PakReport is currently meeting with representatives from the World Food Program and OACHA, as well as Internews in order to create similar partnerships.

Working together: coordinating the relief effort

In this photo provided by the United Nations, an aerial view of the flooding in the province of Punjab, near the city of Multan in Pakistan.

Floods have devastated entire towns

Chohan said the role of these user generated platforms is to fill the gap left by the cumbersome aid industry.

"Right now we are seeing a lot of anger from the people towards government and aid agencies," he sad. "Aid is not getting through."

However, not everyone in the aid business agrees that user-generated content collated by sites like PakReport is as valuable to the relief effort as the site's developers claim it is.

"It's not just about having a computerized way of gathering data after a disaster," Marcal Izard, a spokesperson from the International Red Cross on the Haitian deployment, told Deutsche Welle. "That data can be useful, yes, but you still need people, experts with knowledge on how to react and what to do with that data."

Izard added that relief work requires verification and expertise.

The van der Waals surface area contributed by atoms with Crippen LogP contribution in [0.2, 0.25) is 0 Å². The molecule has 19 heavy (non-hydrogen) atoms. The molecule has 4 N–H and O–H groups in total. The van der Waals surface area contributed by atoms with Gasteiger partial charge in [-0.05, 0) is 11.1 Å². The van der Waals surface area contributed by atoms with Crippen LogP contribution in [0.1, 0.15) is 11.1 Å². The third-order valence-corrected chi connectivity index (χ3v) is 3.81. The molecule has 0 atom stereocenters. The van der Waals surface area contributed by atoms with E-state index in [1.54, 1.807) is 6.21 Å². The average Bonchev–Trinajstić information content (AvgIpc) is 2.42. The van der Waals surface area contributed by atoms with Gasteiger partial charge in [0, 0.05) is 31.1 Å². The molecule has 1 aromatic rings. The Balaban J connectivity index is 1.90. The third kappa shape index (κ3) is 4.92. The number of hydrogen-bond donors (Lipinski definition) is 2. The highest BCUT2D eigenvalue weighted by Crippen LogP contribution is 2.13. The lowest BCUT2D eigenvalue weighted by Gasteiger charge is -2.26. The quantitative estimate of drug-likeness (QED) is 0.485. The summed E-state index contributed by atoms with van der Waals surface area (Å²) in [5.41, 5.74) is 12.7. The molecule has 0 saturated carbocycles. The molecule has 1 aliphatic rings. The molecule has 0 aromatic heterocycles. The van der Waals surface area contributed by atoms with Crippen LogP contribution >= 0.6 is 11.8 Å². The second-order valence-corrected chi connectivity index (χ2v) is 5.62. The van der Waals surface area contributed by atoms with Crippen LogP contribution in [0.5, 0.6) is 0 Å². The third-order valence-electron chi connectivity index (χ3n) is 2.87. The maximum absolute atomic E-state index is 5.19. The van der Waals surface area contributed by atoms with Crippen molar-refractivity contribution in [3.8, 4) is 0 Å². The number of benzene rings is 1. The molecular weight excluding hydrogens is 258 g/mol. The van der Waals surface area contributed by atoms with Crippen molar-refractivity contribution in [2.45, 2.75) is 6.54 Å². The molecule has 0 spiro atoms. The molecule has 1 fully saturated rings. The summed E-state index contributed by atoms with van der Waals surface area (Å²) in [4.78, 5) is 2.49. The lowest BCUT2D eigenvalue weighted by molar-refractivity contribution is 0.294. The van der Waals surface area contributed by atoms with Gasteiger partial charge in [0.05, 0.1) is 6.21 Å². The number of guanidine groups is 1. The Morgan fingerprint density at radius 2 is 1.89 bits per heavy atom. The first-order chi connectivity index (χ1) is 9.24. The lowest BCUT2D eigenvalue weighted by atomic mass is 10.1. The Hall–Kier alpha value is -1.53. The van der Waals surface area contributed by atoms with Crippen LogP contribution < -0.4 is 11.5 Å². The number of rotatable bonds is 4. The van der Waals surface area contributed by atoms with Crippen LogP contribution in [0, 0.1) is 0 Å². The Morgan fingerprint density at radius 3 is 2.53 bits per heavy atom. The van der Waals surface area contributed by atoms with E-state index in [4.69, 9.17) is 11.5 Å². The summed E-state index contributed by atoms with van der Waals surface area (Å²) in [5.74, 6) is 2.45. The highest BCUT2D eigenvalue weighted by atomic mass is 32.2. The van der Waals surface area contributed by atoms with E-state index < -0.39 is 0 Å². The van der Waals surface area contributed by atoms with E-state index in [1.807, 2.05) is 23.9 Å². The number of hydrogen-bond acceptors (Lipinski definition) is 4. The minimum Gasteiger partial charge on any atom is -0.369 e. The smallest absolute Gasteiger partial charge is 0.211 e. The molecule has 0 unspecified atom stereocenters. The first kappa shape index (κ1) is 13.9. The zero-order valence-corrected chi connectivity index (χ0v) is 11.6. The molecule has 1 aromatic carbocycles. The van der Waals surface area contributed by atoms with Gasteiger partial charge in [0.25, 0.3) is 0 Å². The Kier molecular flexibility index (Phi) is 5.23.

"We can operate just as quickly as Ushahidi in getting information on the ground," he said. "We had over 60 staff in Haiti, people who had lived there for five to 10 years - but we also have the advantage of quality control over that information."

Izard said it is not always advantageous to put information about disaster and conflict areas online for the world to see.

"For instance, the ICRC does a lot of work in war zones," he said. "There are military concerns for not mapping those areas and putting it on the Web. We could get people pretending to be humanitarians when in fact they are trying to influence where aid is being distributed."

The future of humanitarian aid relief?

Pakistani flood victims jostle to get relief food distributed by volunteers in Shekarpur, Pakistan. Angry flood survivors in Pakistan blocked a highway to protest slow delivery of aid and heavy rain lashed makeshift housing Monday as a forecast of more flooding increased the urgency of the massive international relief effort.

Pakistani flood victims claim that delivery of aid is too slow in many regions

The Ushahidi open-source platform, which was developed during the civil war in Kenya in 2008, could be useful in the future if it is used to obtain feedback from people who have received aid but are in geographically remote or politically inaccessible places, Izard said.

"For example, if we went to Somalia to deliver rice for their crops it would be good to see how useful that aid was to the people," he said. "Did it grow in the rainy season, or did it fail. Do they need more?"

However, PakReport's Chohan said he thinks open-source data systems will revolutionize the way aid is provided by organizations like the UN in the future.

"Even if we only reach one percent or five percent of the people who need help in Pakistan, there are 18 million of them so it is still a huge number," he said.

Author: Sasha Pavey

Editor: Anke Rasper